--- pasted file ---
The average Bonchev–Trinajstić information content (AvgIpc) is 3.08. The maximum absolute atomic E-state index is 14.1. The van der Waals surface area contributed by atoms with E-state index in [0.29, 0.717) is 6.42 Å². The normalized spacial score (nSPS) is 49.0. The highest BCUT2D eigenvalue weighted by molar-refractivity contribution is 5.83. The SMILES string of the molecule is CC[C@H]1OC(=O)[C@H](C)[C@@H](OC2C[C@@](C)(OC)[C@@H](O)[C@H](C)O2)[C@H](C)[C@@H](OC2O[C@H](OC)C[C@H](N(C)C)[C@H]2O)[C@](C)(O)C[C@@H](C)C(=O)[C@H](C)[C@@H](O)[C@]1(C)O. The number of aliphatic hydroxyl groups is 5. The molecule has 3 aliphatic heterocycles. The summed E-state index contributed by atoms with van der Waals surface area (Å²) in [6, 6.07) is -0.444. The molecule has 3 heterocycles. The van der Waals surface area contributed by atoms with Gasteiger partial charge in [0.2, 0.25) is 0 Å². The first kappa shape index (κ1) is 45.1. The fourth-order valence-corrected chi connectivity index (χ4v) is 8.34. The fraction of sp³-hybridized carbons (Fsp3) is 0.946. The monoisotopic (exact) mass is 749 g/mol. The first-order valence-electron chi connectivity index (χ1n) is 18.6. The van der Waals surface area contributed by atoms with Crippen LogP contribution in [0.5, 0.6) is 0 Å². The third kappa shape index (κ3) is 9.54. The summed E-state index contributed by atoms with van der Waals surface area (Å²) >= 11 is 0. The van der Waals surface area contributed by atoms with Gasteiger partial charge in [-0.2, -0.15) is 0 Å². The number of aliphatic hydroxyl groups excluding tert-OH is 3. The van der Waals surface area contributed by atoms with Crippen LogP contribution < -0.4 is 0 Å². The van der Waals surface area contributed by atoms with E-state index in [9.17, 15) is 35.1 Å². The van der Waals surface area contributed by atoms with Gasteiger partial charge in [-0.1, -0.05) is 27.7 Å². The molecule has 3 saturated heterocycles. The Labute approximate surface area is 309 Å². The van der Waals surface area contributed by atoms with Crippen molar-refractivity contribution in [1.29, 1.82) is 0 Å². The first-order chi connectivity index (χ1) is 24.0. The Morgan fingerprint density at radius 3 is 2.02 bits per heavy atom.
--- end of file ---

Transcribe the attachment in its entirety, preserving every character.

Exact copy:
The average Bonchev–Trinajstić information content (AvgIpc) is 3.08. The maximum absolute atomic E-state index is 14.1. The van der Waals surface area contributed by atoms with E-state index in [0.29, 0.717) is 6.42 Å². The normalized spacial score (nSPS) is 49.0. The highest BCUT2D eigenvalue weighted by molar-refractivity contribution is 5.83. The SMILES string of the molecule is CC[C@H]1OC(=O)[C@H](C)[C@@H](OC2C[C@@](C)(OC)[C@@H](O)[C@H](C)O2)[C@H](C)[C@@H](OC2O[C@H](OC)C[C@H](N(C)C)[C@H]2O)[C@](C)(O)C[C@@H](C)C(=O)[C@H](C)[C@@H](O)[C@]1(C)O. The number of aliphatic hydroxyl groups is 5. The molecule has 3 aliphatic heterocycles. The summed E-state index contributed by atoms with van der Waals surface area (Å²) in [6, 6.07) is -0.444. The molecule has 3 heterocycles. The van der Waals surface area contributed by atoms with Gasteiger partial charge in [0.2, 0.25) is 0 Å². The first kappa shape index (κ1) is 45.1. The fourth-order valence-corrected chi connectivity index (χ4v) is 8.34. The fraction of sp³-hybridized carbons (Fsp3) is 0.946. The monoisotopic (exact) mass is 749 g/mol. The first-order valence-electron chi connectivity index (χ1n) is 18.6. The van der Waals surface area contributed by atoms with Crippen LogP contribution in [0.5, 0.6) is 0 Å². The third kappa shape index (κ3) is 9.54. The summed E-state index contributed by atoms with van der Waals surface area (Å²) >= 11 is 0. The van der Waals surface area contributed by atoms with Gasteiger partial charge in [-0.2, -0.15) is 0 Å². The number of aliphatic hydroxyl groups excluding tert-OH is 3. The van der Waals surface area contributed by atoms with Crippen LogP contribution < -0.4 is 0 Å². The van der Waals surface area contributed by atoms with E-state index in [9.17, 15) is 35.1 Å². The van der Waals surface area contributed by atoms with Gasteiger partial charge in [-0.1, -0.05) is 27.7 Å². The molecule has 3 saturated heterocycles. The Labute approximate surface area is 309 Å². The van der Waals surface area contributed by atoms with Crippen molar-refractivity contribution in [1.29, 1.82) is 0 Å². The first-order chi connectivity index (χ1) is 24.0. The Morgan fingerprint density at radius 3 is 2.02 bits per heavy atom.